There is a saying that you should think globally and act locally. Pollinators are vital for the production of all plant-based food we eat and an estimated third of all crops need pollinators. The problem is that pollinators such as native bees and honeybees are in trouble. Their populations are in a sharp decline because of disease, pesticide use, and parasites as well as a loss of nesting habitat and food.
Pollinators need food, water, shelter, a healthy environment and a safe place to live and raise their young. If you want to help these vital insects, there are a few ways that you can help them in your garden, schoolyard and community garden.
Plant a pollinator-friendly garden:
You should plant flowering plants that provide blooms from spring until fall. This will provide these insects with the nectar and pollen they need for the season. Early in the season, flowering shrubs and trees will be important food sources. Try planting some of these flowers to attract more pollinators.
When you are planning flowering perennials and annuals, you should plant them together in groups of three instead of dotting them around the garden. This will make it easier for the insects to find the plants.
You should also have native plants in your garden. These are plants that have evolved alongside the native pollinators. This will make them beneficial to insects. The native plants that you choose should be suited to the soil, light, and moisture in your garden. This will not only help the insects, but it will also make caring for your garden easier.
Have plants that feed all stages of the insect life cycle:
You will not be able to get any butterflies if there are no caterpillars. This is why you need to have plants that will feed the young and adult stages of the pollinators’ life. An example of this will be monarch butterflies who feed on a lot of different types of flowers. The problem is that as caterpillars, they will only feed on milkweed plants.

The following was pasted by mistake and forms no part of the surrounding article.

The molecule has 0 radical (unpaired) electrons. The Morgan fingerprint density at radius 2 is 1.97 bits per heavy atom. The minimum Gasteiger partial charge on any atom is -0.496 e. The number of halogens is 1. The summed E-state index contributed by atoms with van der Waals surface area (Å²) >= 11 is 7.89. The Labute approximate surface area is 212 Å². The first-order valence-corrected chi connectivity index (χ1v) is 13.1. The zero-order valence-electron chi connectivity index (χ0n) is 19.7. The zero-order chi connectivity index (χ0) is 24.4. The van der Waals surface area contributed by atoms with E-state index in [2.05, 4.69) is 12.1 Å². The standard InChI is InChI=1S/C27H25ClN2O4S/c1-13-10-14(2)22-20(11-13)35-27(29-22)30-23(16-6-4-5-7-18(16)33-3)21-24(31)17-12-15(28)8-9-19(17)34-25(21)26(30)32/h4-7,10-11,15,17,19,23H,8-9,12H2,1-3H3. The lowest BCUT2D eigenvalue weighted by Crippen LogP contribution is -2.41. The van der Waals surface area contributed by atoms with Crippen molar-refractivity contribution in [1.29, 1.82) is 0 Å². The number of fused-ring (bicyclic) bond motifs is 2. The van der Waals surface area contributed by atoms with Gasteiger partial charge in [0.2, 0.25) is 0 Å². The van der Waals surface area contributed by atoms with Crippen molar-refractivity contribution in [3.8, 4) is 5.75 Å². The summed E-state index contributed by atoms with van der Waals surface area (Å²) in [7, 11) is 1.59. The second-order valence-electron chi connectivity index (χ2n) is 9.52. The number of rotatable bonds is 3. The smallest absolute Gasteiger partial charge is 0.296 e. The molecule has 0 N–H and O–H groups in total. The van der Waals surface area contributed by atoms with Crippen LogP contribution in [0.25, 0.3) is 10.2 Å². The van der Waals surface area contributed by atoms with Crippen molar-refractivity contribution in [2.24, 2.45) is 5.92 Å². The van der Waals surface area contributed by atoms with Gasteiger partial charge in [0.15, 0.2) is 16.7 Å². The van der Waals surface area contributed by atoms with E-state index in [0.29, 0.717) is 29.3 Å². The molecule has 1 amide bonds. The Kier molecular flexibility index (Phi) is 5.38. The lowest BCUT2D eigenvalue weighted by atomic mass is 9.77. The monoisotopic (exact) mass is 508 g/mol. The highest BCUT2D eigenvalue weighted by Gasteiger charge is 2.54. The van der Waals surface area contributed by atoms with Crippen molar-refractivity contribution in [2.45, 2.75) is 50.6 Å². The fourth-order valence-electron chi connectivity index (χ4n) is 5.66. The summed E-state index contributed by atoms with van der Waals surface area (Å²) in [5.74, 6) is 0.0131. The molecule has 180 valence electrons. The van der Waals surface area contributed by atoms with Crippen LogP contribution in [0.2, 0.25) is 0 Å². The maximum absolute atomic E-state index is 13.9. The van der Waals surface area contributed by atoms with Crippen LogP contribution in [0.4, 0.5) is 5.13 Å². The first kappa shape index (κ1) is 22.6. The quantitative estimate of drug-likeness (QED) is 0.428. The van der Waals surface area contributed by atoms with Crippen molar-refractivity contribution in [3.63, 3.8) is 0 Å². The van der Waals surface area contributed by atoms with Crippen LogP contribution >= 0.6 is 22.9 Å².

The eastern black swallowtails are the same as the caterpillars only feed on plants in the carrot family. This will include parsley, carrots, Queen Anne’s lace, and dill. Having these plants are important, but you also need to accept that the plants will be chewed on. If you do not want to see the chewed leaves, you should plant them in an inconspicuous spot.
Minimize the use of pesticides:
Pesticides, even those that are approved for organic gardens, can harm pollinators. This is why you should keep their use to the bare minimum. If you have to use one, you should choose one that has the lowest possible risk to bees and other pollinators. The labels of these products will list bee hazard information. You should also spray the pesticide in the evening when the pollinators are no longer flying around.
Provide a source of water:
Placing a shallow basin of water with some stones and piles of gravel on the ground will provide water to these insects. The stones and gravel are important as they provide pollinators with a perch so they can drink. There are some insects such as pollinator bees and butterflies that prefer mud puddles.
To provide this, you need to let a faucet or hose drip to form the mudding sipping spot. You can also add some wood ash and sea salt to the mud to improve the micronutrients on offer.
Do not tidy too much:
You should leave some plants and leave litter standing during the winter months. This will provide a spot for the pollinators during the cold months. If possible, you can leave some of the dead wood standing in an out of the way area of the garden. This can be used as a nesting site for native bees.
Build bee housing:
You can easily make some nesting block for the pollinators who nest in wood. You will need a block of untreated wood where you drill at least 10 holes into at a depth of 4 to 8 inches. The wood should then be hung with the holes horizontally around 3 feet off the ground. If possible, the block should face southeast.
Enhance your lawn:
The lawn weeds that you want to get rid of such as dandelions and white clovers are a source of food for pollinators. You should embrace the idea that your lawn is a habitat for these insects and allow more than grass to grow there.
Spread the word:
While one pollinator-friendly garden is good, an entire community of them will be much better. You should share information with people you know and get others to understand the importance of helping pollinators.